This is a topic that mostly concerns B2C customers, but can also apply to B2B customers. If an organisation plans to hold personal data and process it, then they may be required to ask their clients for permission. Many companies will have a subscribe/consent system in place already but it’s unlikely to be good enough for GDPR. For example, how will they capture, manage and distribute consents across channels and business units? How can they legally prove they have someone’s consent for different ways their data is being used? A good topic of conversation is to show how our technology, and your expertise, can help them rapidly construct a solution to help manage consent data and respond to data rights.
Entry Point 4: Do you know how you will protect your data and apply the appropriate controls?
With security and GDPR, most organisations think about perimeter-level security, firewalls and antivirus. But GDPR applies inside too, where the data moves around. Do organisations have the necessary control over data and do they protect it? Most businesses don’t know they need a solution in this area. A good topic of conversation is to show how our technology, and your expertise, can help them rapidly implementation data minimization and masking solutions.
The Clock is Ticking
Now’s the time for partners to seize the initiative. Organisations in the EU have a good idea of what GDPR means, they’ve already started building their compliance roadmaps – and they need you. Outside the EU, many organisations are in catch-up mode and may not realise that GDPR will affect their business, so they’ll need a little education first.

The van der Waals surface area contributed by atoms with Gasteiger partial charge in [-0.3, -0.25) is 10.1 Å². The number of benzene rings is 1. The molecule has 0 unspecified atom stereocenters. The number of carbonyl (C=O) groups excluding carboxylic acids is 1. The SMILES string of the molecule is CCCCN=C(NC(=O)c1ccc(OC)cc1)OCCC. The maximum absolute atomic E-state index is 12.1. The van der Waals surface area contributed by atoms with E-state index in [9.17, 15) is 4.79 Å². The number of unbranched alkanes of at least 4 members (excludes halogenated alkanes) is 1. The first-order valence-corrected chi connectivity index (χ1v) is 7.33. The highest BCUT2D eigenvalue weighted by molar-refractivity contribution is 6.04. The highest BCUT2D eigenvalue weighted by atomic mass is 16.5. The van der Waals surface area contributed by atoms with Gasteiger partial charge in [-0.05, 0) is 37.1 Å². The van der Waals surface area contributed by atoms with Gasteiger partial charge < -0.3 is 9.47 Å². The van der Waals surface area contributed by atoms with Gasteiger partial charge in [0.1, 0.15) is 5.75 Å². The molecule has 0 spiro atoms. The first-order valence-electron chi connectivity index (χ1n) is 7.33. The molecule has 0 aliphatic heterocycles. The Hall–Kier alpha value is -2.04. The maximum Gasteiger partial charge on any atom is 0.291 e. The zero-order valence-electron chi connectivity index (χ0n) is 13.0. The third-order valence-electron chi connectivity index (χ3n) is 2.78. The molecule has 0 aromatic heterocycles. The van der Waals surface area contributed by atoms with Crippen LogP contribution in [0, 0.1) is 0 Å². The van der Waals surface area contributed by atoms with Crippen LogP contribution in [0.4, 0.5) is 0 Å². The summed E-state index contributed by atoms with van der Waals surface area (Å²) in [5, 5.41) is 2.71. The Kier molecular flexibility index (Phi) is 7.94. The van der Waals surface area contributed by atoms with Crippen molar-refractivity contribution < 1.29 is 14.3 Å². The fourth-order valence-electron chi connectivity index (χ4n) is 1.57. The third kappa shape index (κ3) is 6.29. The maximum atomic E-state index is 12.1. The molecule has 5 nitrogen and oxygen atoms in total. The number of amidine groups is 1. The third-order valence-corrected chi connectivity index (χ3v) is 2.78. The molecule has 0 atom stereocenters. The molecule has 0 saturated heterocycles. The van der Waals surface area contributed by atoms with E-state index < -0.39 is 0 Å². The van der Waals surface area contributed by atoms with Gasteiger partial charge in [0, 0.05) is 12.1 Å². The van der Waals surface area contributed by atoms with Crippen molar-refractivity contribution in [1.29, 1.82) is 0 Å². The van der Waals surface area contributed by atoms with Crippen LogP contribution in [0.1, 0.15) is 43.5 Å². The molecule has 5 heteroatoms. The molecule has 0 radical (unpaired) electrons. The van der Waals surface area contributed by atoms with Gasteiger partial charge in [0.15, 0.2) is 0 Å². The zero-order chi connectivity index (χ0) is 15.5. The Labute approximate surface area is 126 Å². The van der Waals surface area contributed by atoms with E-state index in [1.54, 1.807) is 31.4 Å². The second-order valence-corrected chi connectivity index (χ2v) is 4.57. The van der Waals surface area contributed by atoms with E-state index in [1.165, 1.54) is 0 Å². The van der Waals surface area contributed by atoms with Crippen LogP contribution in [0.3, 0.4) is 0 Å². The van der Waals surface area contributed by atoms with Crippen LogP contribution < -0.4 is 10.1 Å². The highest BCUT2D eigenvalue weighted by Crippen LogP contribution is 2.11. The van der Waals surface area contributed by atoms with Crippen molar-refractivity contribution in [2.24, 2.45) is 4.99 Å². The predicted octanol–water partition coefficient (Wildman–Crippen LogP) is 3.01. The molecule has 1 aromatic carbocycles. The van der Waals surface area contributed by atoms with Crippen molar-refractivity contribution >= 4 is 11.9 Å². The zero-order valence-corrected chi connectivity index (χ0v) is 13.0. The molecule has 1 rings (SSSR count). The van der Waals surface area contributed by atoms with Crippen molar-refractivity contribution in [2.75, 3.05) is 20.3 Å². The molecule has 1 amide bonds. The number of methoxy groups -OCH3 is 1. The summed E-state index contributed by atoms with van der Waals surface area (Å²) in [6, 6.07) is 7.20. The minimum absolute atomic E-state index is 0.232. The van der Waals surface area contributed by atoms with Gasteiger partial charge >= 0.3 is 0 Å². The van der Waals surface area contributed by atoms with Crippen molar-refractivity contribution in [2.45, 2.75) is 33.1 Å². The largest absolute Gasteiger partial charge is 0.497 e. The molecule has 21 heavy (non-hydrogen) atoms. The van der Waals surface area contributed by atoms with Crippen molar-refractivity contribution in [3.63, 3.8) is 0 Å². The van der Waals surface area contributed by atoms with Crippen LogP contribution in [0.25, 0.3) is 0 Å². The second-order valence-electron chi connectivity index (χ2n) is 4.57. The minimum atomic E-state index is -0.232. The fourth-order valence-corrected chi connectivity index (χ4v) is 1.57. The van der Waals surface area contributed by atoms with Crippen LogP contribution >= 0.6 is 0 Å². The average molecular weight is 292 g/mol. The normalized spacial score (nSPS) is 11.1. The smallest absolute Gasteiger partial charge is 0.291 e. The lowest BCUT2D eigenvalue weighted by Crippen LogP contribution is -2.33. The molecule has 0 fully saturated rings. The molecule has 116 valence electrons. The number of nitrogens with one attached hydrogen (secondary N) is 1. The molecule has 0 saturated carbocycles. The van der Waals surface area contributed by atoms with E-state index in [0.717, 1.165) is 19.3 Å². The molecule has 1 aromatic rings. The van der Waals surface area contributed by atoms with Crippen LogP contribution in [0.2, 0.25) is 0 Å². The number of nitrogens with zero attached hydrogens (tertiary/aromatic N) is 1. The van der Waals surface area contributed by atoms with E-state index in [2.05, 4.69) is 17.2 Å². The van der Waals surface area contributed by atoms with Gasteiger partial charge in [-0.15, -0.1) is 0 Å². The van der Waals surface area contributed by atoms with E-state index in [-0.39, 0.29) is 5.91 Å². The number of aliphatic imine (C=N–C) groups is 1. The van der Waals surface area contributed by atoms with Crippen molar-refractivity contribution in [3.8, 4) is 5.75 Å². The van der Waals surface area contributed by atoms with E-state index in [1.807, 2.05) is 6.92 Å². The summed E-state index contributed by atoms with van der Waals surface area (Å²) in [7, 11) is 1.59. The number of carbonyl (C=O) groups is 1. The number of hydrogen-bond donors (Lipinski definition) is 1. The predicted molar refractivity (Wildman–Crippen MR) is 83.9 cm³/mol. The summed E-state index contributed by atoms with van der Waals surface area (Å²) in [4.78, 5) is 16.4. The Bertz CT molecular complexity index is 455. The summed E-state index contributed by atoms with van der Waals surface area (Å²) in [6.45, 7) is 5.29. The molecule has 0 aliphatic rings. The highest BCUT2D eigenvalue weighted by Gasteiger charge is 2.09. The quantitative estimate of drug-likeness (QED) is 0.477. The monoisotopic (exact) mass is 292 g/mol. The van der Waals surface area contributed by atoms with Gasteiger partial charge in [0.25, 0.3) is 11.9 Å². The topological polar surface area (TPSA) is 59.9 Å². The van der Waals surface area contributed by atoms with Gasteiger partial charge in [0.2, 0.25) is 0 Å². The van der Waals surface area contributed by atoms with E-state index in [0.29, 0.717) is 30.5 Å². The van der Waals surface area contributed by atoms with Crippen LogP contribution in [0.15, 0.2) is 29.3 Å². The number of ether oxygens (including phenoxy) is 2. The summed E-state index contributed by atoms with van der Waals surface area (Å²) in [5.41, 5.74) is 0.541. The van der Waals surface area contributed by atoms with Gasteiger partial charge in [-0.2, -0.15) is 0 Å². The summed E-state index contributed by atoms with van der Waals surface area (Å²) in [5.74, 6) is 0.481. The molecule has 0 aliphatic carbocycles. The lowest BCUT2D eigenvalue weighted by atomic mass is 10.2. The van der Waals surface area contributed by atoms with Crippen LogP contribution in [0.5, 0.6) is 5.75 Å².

Put simply, all organisations need someone to help them conquer the complexity of GDPR – and break it down into manageable chunks.
Ready to Offer Your Solutions?
I believe a massive opportunity exists for partners to extend their market reach — if you can quickly describe the value of the solutions that solve the problems we’ve explored. Organisations will want software solutions to automate processing as much as possible, cope with data at scale and help them meet their May 2018 requirements deadline.
Think over the technology, consulting services and guidance you’ve supplied to customers already. Then bring together a repeatable solution for customers who are catching up in the final few months.
Want to know more about how our technology and solutions can help you to help your customers, on their GDPR journey? Informatica has created a series of Partner assets that help you to effectively engage with your customers around the GDPR entry points, plus the enablement tools around the technologies we offer. For more information, visit the Partner Activity and Resource Center (PARC) to see how we can help you.